The summer’s treasure trove of baseball cards continues: Among the shoeboxes I was gifted, there was a baseball card pack box full of over 750 loose cards. When I saw the box, I had a bit of fantasy that inside I would find wax packs. There’s something special about opening a pack of cards, especially an old pack. Would I find 17-card packs with sticks of gum? Alas, the box was full of loose cards. Oh well. A boy could dream.
Pile by pile, I picked up each stack and quickly flipped through the familiar names making note of the card design as well. The 1987 Topps set (792 cards) was touted as a “blast from the past” giving collectors memories of the 1962 Topps set with its use of a border with its simulated wood-grain finish. The card features a large player photo with the team logo at the upper left corner and the players name in bold font inside a colored box next to the Topps logo at the bottom of the card. The player’s position, however, is not indicated, which is the first time since 1972 that Topps did not include this detail.
As I flipped through the cards, I thought about the 1962 counterpart and about what I didn’t like about this card design. The wood border is fine, yeah, another flashback that Topps has done before. What bothered me was the missing player position, and the team logo. I like the uniformity of other card sets depicting the team name in the same font. To me, the logo sort of throws the uniformity of the card off. I believe this set is the first time since 1965 that a logo has been added to the card, though in that set, the logo was incorporated with the team name in the same font imposed on a pennant.
I knew that noted “rookies” of interest in this set included Ruben Sierra (#261), Mike Greenwell (#259), Wally Joyner (#80), Barry Bonds (#320) and Mark McGwire (#366), who had first appeared on a card in a 1984 U.S. Olympics Topps subset issued in 1985. Among this box, I found a Greenwell, couple of Joyners and a McGwire. These cards, like the rest of box, are in tip-top shape. Sharp corners, no wear, vivid pictures, like the previous owner never played with them at all. It’s amazing to me that of all the thousands of cards that were gifted to me in this summer collection, they are almost all in pristine condition, save for the dozen vintage cards I wrote about earlier.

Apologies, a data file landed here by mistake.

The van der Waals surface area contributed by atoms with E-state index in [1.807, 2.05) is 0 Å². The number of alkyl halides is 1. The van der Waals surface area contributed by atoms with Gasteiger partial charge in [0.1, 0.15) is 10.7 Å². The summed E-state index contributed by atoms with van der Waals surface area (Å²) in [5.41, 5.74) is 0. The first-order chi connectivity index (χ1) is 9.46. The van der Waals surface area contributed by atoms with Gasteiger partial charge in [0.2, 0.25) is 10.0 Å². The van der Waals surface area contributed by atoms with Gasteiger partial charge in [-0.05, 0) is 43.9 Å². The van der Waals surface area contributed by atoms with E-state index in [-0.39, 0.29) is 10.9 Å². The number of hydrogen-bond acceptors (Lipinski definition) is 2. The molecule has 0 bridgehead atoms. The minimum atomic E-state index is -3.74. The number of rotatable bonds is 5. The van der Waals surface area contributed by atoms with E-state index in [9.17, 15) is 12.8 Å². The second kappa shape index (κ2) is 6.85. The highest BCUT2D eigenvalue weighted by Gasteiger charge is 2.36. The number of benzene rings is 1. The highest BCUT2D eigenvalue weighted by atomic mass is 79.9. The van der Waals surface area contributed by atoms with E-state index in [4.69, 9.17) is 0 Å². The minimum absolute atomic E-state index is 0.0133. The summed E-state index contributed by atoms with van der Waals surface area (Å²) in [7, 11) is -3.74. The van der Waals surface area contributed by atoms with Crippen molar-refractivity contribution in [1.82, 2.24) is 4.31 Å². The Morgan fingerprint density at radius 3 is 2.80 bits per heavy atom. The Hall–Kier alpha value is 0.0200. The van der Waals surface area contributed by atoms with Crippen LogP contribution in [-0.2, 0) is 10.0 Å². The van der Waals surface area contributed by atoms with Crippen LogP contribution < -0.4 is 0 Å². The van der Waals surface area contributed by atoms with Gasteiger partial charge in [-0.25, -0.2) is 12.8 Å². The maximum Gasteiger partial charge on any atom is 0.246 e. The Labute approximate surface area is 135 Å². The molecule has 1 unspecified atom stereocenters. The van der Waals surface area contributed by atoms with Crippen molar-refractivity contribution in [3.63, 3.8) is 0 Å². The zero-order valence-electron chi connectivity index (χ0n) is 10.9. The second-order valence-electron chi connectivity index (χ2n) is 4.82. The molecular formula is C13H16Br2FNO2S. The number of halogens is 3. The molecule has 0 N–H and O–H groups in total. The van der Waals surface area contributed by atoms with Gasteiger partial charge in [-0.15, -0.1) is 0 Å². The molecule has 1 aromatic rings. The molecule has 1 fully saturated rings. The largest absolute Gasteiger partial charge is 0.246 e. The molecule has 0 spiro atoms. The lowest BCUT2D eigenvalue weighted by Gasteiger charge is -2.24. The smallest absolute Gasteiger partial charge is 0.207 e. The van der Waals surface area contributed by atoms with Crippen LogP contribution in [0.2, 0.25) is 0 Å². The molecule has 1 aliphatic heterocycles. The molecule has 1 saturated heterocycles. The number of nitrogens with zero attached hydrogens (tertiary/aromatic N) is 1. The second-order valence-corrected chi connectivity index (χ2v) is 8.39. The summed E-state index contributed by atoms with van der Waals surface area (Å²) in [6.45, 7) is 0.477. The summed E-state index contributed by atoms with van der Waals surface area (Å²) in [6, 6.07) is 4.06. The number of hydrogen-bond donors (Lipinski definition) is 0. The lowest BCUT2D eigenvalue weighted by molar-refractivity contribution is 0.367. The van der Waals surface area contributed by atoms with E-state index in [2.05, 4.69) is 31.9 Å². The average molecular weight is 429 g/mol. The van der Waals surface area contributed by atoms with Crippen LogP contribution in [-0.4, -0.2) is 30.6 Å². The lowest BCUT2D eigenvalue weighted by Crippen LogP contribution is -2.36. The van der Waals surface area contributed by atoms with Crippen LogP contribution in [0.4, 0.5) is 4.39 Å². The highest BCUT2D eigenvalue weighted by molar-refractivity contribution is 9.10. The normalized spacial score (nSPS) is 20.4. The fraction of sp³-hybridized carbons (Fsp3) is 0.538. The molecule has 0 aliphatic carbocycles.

I realized too, in thinking about the 1987 year, that I didn’t spend time at all collecting baseball cards during most of the 1980s because I was in college spending my extra funds on girls and beer. Some 20 years or so later, I was able to go back and start collecting those years I had missed. This 1987 set isn’t my favorite, but I did enjoy seeing all the familiar names and certainly appreciate opening the box and making yet another great discovery.
4 thoughts on “The ’87 cards at 69¢ a pop”
While 1987 is the first year since 1952 that Topps dropped the team name in favor of logos-only, the logos did show up as a constant feature in the 1985 design too.
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Thank you for the summer catch! I personally like this set and believe that it is highly underrated and will be rediscovered in the future as a benchmark set of Topps baseball cards. It captures the happiness and innocence of a different time and place in American society and sport.
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I’m disappointed in you for putting beer and girls ahead of baseball cards.
I have a complete un-opened box of this exact set and cannot find it on the internet